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 Table of Contents  
CASE REPORT
Year : 2020  |  Volume : 6  |  Issue : 1  |  Page : 32-34

Cyclophosphamide-induced cancers in pemphigus patients –A report of three cases


Department of Dermatology, JNMC, Wardha, Maharashtra, India

Date of Submission19-Feb-2020
Date of Decision06-Jun-2020
Date of Acceptance08-Jun-2020
Date of Web Publication23-Jun-2020

Correspondence Address:
Dr. Vikrant Abhay Saoji
22, Dandige Layout, Shankar Nagar, Nagpur - 440 010, Maharashtra
India
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Source of Support: None, Conflict of Interest: None


DOI: 10.4103/ijdd.ijdd_6_20

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  Abstract 


Introduction: Cyclophosphamide is an important steroid-sparing immunosuppressive drug that was found to be effective for the treatment of autoimmune bullous disorders such as pemphigus. However, cyclophosphamide (an alkylating drug) is a mutagenic drug and is associated with the risk of malignancies. Three cases of cancers developing due to cyclophosphamide use in pemphigus are presented. Case Report: A 50-year-old male patient of pemphigus vulgaris received over 50 g of cyclophosphamide over 3 years. He died of bladder cancer 9 years after stopping the treatment. A 57-year-old male patient, a known case of diabetes, received over 100 g of cyclophosphamide for over 4 years for pemphigus foliaceus diagnosed with bladder cancer 5 years after stopping treatment. A 50-year-old male received around 100 g of cyclophosphamide over 3 years for pemphigus foliaceus diagnosed with squamous cell carcinoma of oral mucosa 2 years after stopping treatment. Conclusion: Cyclophosphamide is a mutagenic drug and is associated with the risk of malignancy which can appear many years after stopping the treatment; hence, long-term follow-up is important.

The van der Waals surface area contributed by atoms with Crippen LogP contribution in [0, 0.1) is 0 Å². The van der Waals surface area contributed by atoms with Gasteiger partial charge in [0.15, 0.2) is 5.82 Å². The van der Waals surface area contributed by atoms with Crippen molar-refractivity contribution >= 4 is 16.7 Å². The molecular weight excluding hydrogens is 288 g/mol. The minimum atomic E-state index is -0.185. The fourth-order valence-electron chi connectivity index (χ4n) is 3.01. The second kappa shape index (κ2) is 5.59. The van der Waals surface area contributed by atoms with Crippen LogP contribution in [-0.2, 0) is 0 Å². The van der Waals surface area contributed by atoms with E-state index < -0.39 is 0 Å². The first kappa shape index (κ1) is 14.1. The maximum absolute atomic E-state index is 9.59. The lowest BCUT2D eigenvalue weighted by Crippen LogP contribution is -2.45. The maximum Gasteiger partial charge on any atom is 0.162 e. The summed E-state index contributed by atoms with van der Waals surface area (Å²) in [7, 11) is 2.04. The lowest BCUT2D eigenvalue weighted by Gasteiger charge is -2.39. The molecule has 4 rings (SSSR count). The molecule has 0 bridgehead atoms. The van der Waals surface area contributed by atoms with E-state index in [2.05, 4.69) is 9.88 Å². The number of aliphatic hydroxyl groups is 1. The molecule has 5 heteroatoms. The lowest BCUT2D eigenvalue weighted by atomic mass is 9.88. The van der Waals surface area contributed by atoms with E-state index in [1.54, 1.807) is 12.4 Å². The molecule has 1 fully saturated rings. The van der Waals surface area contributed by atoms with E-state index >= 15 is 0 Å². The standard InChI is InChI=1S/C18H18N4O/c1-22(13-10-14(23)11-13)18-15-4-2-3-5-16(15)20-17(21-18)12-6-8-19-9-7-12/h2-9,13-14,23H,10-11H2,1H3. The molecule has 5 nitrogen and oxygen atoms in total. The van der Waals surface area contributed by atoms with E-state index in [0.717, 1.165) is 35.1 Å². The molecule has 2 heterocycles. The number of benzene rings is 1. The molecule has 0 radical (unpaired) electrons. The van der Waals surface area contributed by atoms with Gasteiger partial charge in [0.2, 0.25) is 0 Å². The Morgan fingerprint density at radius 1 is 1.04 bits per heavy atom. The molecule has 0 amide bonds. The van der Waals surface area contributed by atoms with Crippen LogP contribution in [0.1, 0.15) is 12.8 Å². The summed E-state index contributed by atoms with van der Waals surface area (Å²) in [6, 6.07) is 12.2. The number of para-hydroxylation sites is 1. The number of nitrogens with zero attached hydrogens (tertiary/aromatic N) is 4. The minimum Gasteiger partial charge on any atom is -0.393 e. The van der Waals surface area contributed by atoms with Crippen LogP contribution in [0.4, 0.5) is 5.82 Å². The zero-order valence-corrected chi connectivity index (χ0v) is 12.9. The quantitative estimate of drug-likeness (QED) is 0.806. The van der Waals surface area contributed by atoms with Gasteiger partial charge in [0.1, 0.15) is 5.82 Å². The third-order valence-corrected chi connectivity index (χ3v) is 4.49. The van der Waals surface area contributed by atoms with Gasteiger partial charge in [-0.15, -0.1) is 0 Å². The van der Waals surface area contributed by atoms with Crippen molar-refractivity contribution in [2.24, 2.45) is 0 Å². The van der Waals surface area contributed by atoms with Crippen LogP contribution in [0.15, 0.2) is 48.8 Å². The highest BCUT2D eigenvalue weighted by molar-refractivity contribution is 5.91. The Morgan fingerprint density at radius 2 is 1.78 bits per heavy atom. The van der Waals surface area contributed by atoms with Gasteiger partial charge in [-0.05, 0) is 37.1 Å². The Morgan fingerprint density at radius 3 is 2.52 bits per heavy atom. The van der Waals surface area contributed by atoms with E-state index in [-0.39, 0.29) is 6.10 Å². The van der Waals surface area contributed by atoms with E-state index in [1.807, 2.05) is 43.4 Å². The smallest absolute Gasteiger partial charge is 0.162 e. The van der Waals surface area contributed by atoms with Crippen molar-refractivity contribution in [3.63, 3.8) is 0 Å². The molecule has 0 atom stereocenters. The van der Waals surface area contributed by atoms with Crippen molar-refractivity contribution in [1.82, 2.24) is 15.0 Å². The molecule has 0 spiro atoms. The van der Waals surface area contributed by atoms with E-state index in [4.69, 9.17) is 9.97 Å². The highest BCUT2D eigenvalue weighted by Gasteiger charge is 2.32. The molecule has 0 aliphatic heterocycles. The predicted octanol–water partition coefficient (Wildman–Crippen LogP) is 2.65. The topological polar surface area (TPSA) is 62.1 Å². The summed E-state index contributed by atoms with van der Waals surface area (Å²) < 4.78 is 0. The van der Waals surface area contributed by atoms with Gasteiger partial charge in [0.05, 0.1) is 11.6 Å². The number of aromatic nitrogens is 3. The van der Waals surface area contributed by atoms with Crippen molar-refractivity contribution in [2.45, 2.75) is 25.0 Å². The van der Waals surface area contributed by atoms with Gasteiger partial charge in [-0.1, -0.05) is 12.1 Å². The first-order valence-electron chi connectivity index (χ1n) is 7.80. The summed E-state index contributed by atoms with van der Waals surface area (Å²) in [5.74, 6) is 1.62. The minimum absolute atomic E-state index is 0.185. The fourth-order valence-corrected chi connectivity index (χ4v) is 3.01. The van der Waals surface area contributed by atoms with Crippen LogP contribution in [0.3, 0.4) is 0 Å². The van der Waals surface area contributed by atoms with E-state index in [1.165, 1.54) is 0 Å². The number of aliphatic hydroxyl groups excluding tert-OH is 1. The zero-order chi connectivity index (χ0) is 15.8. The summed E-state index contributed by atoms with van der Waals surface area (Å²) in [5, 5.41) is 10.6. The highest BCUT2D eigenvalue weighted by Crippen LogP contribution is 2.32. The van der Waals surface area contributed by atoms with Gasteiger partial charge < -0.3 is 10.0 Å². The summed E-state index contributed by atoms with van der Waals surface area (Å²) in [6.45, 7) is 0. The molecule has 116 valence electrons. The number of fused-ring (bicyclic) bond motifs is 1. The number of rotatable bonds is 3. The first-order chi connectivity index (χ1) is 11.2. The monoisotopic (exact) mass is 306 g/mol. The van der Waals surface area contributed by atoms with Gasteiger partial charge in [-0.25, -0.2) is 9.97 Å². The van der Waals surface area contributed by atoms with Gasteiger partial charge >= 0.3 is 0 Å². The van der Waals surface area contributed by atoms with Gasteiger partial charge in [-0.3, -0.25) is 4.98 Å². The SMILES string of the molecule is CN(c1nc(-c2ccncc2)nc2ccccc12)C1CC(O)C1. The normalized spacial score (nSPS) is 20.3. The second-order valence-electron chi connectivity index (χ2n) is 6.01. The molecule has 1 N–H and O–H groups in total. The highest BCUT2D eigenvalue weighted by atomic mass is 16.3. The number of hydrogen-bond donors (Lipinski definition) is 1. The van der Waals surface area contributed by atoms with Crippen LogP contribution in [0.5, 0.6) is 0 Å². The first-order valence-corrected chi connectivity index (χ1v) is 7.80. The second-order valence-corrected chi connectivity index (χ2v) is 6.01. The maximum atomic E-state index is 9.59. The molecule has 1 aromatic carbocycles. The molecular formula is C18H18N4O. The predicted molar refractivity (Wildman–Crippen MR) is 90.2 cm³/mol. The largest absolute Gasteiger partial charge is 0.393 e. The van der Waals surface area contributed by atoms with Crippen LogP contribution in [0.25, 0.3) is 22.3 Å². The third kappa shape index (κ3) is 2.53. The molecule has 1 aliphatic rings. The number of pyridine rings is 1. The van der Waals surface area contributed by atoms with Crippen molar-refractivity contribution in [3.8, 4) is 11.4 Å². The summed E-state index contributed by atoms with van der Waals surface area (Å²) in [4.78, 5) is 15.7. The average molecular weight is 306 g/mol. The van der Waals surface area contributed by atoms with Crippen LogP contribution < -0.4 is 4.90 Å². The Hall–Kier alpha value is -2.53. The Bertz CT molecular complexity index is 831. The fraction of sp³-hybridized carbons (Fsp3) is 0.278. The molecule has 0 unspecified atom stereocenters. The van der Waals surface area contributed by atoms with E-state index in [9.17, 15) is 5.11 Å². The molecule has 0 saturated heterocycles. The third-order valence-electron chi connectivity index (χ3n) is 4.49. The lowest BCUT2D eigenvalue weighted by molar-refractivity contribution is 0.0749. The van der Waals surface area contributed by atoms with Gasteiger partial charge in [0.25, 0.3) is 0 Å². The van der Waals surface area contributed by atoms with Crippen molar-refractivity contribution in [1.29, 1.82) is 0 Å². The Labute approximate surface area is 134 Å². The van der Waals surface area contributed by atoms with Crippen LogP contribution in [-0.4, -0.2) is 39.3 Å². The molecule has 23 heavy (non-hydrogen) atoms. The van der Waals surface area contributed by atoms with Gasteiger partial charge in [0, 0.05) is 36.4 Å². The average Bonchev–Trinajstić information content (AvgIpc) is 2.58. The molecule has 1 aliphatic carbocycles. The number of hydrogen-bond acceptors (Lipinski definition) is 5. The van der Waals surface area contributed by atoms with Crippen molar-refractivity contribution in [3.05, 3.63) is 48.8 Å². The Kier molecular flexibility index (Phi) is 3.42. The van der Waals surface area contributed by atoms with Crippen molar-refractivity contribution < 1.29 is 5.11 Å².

Keywords: Cancers, cyclophosphamide, pemphigus


How to cite this article:
Saoji VA. Cyclophosphamide-induced cancers in pemphigus patients –A report of three cases. Indian J Drugs Dermatol 2020;6:32-4

How to cite this URL:
Saoji VA. Cyclophosphamide-induced cancers in pemphigus patients –A report of three cases. Indian J Drugs Dermatol [serial online] 2020 [cited 2020 Jul 4];6:32-4. Available from: http://www.ijdd.in/text.asp?2020/6/1/32/287438




  Introduction Top